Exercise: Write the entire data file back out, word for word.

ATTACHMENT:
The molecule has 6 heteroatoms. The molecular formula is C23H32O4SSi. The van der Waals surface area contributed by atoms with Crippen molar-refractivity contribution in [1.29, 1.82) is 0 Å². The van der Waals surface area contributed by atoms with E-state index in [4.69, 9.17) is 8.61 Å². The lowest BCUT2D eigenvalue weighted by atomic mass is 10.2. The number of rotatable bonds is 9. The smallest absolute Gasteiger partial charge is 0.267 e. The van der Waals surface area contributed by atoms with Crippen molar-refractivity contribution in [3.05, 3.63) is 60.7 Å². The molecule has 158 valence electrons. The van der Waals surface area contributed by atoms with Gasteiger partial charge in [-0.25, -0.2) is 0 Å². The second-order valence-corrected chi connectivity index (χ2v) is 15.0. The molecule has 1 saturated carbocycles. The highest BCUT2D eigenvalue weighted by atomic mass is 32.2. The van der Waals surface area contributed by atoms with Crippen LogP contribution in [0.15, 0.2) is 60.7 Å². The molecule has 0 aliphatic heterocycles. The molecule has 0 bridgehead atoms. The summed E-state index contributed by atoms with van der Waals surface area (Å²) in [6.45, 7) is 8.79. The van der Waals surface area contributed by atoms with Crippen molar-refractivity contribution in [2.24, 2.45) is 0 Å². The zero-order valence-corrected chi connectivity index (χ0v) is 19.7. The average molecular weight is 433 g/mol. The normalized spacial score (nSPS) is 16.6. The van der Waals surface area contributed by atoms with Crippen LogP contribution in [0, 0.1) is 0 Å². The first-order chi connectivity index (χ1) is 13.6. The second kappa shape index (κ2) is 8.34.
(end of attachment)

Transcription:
The molecule has 6 heteroatoms. The molecular formula is C23H32O4SSi. The van der Waals surface area contributed by atoms with Crippen molar-refractivity contribution in [1.29, 1.82) is 0 Å². The van der Waals surface area contributed by atoms with E-state index in [4.69, 9.17) is 8.61 Å². The lowest BCUT2D eigenvalue weighted by atomic mass is 10.2. The number of rotatable bonds is 9. The smallest absolute Gasteiger partial charge is 0.267 e. The van der Waals surface area contributed by atoms with Crippen molar-refractivity contribution in [3.05, 3.63) is 60.7 Å². The molecule has 158 valence electrons. The van der Waals surface area contributed by atoms with Gasteiger partial charge in [-0.25, -0.2) is 0 Å². The second-order valence-corrected chi connectivity index (χ2v) is 15.0. The molecule has 1 saturated carbocycles. The highest BCUT2D eigenvalue weighted by atomic mass is 32.2. The van der Waals surface area contributed by atoms with Crippen LogP contribution in [0.15, 0.2) is 60.7 Å². The molecule has 0 aliphatic heterocycles. The molecule has 0 bridgehead atoms. The summed E-state index contributed by atoms with van der Waals surface area (Å²) in [6.45, 7) is 8.79. The van der Waals surface area contributed by atoms with Crippen molar-refractivity contribution in [2.24, 2.45) is 0 Å². The zero-order valence-corrected chi connectivity index (χ0v) is 19.7. The average molecular weight is 433 g/mol. The normalized spacial score (nSPS) is 16.6. The van der Waals surface area contributed by atoms with Crippen LogP contribution in [0, 0.1) is 0 Å². The first-order chi connectivity index (χ1) is 13.6. The second kappa shape index (κ2) is 8.34.